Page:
When Australian figure skater Cheltzie Lee skated onto the ice this evening for the women’s short program during the Winter Olympics, I thought she had a spray-on tan. It turns out, Lee’s caramel-colored skin is natural. According to the NBC commentator, Lee’s father is Chinese (born in Bangladesh) and her mother is African-American (born in Louisiana).
Competing in the Olympics can shine a spotlight not only on your talents, but your family life, too. Who is in the stands cheering you on? Is it both your mother or father, or are they divorced? Are you estranged from one parent or the other?
Just like the summer Olympics in Beijing when we watched Michael Phelps being cheered on by his mother — the public learning that his parents are divorced and Phelps estranged from his father — viewers watched American speed skater Apolo Ohno and his father, Yuki Ohno (pictured below) with curiosity.
While Japanese-born Yuki was seen everywhere with his son and is famously his strongest supporter, Apolo’s mother was nowhere to be seen, with no mention of her.
Information on Apolo’s mother is scant. She is described as a Caucasian-American woman named Jerrie Lee. She was married to Yuki, but they divorced in 1983 when Apolo was barely a year old. Yuki had his own hair salon in Seattle, Washington at the time and was working long hours.
The divorcing couple agreed that “little Apolo would be better off with a father who worked 12-hour days and had no relatives to help him,” reports Sports Illustrated in a 2002 article.
Apolo told Sports Illustrated that he has no interest in learning about his mother, or the half-brother who is 10 years older than him. “There’s no story about her,” Yuki told Sports Illustrated. “No story. It’s insignificant to what he is now. We’ve got to keep it that way.”
Well, for once it’s refreshing and new to hear a disgraced celebrity cite — not God or Christianity — as the path to redemption, but Buddhism! That’s what happens when your mother is originally from Thailand and raises you Buddhist.
Tiger Woods, looking bloated, puffy and chipmunk-cheeked, gave a press conference today to address the numerous, scandalous affairs that brought him tumbling down from his pedestal last November and threatened to destroy his career and marriage. Standing before a carefully assembled group of friends, business associates, his mother and hand-picked reporters, Woods admitted, “I was unfaithful. I had affairs. I cheated.”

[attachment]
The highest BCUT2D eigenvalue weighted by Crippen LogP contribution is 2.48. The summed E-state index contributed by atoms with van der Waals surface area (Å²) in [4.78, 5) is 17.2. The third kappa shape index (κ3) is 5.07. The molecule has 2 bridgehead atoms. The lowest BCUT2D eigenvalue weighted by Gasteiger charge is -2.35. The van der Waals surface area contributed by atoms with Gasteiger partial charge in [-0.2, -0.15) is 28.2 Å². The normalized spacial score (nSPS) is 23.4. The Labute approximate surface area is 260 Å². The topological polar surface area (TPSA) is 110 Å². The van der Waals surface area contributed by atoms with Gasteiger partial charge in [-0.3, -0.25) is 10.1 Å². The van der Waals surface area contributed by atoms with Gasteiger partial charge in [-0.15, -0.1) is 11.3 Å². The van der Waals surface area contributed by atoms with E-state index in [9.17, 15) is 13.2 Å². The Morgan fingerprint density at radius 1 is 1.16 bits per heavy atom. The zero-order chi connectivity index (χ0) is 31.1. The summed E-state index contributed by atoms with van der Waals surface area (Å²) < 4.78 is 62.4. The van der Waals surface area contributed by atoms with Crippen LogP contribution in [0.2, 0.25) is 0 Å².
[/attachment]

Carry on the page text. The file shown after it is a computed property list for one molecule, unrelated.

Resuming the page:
Why he had affairs with all those women: “I felt that I had worked hard my entire life and deserved to enjoy all the temptations around me. I felt I was entitled.”
He was selfish and thought only of himself, admits Woods. His mother, Kultida Punsawad Woods, who is originally from Thailand, was at the conference and hugged her son afterwards. The person glaringly absent from the press conference was Woods’ wife, Elin Nordegren. (I could have you told you she wasn’t going to be there.)
The press conference was carefully controlled. Woods’ team only invited a hand-picked small group of reporters from the Associated Press, Reuters and Bloomberg News. No questions were allowed. Tiger simply read from a statement that was 14 minutes long. (Watch the video and read his entire statement here.)
Woods said that he has had intense therapy (though he wouldn’t specify whether it was for sexual addiction) and is trying to rebuild his marriage and his career. Will he and his wife stay married? That is between them as husband and wife, Woods said.
I have a lot of work to do, and I intend to dedicate myself to doing it. Part of following this path for me is Buddhism, which my mother taught me at a young age. People probably don’t realize it, but I was raised a Buddhist, and I actively practiced my faith from childhood until I drifted away from it in recent years. Buddhism teaches that a craving for things outside ourselves causes an unhappy and pointless search for security. It teaches me to stop following every impulse and to learn restraint. Obviously, I lost track of what I was taught.
One wonders. Who helped Tiger write that speech?